A contractor who is awarded a federal contract pays the per diem rate established under the contract by the federal contract officer which may or may not be the same as the prevailing GSA rate. 

In my state, state employees are paid 20/day on overnight travel.

Post ID#20207 - replied 5/28/2013 8:38 PM



ground-digger

Actually, it has nothing to do with the IRS. It would be a violation of contract law, and since it is an issue of labor, it would be overseen by the U.S. Department of Labor. Their phone number is 1-866-487-2365. If your proposal states the CONUS rate, and the employees are not paid that, you are in violation of labor law (you are in even more of a world of hurt if you say to your employees that you pay the CONUS rate and you don't). And a request for proposal that involve any business contract involving any federal or state agency (like SHIPO or BLM or Forest Service or Department of Transportation or Department of Defense or even your city council) is public information. Typically, in my experience at least, almost all bids I've seen have given us the CONSUS rate. The only time that did not happen was on a military base, which shall go unnamed. And here is a kicker, if you are in violation of your contract, your client can sue you, too. So if you do skim off your employees by billing out a higher rate and pay a lower rate on per diem, as I said before, you are breaking federal labor law. And just from a business perspective, it really doesn't make sense to lower your per diem rate, that's a zero-sum game that everyone loses. Personally, if I saw a contract paying $20 a day, as a client, I would seriously question the company I was hiring and who was working for them.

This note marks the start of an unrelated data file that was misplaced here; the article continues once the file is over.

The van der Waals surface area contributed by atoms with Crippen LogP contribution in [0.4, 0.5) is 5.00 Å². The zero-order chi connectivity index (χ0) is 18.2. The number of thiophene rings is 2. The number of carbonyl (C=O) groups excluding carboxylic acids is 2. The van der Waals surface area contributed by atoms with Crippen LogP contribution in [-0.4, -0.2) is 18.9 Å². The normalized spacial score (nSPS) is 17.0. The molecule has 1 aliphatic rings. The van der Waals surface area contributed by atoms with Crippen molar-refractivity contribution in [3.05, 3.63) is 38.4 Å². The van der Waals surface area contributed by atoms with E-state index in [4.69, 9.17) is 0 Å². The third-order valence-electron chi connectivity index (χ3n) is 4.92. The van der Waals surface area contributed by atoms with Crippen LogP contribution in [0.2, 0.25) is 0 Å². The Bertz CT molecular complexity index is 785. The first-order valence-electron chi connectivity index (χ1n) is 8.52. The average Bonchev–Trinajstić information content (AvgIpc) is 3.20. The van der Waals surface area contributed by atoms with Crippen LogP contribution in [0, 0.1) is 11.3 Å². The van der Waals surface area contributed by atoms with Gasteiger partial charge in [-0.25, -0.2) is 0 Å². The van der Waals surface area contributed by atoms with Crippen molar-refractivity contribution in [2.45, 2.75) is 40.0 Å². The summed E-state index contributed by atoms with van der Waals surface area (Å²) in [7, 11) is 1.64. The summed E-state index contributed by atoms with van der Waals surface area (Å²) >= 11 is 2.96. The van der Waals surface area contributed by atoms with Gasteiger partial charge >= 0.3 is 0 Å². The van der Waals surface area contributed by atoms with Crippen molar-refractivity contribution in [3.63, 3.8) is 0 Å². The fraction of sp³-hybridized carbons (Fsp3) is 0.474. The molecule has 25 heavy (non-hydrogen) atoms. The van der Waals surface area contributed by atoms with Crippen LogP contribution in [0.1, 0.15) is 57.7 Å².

Post ID#20208 - replied 5/29/2013 6:59 PM



SPS

We generally pay $35/day with single occupancy lodging included.  Since most motels now provide a good breakfast, $35 should cover lunch, dinner, and snacks.

Todd

Post ID#20247 - replied 8/13/2013 7:52 PM



Mick


I make 50 a day no matter the location, along with never having to share a room with anyone. He pays rain or inclement weather days as well. I work for a small company that Ive been with off and on for several years, and my boss treats me very well. I work mostly in Arkansas, Louisiana, Texas, and Mississippi.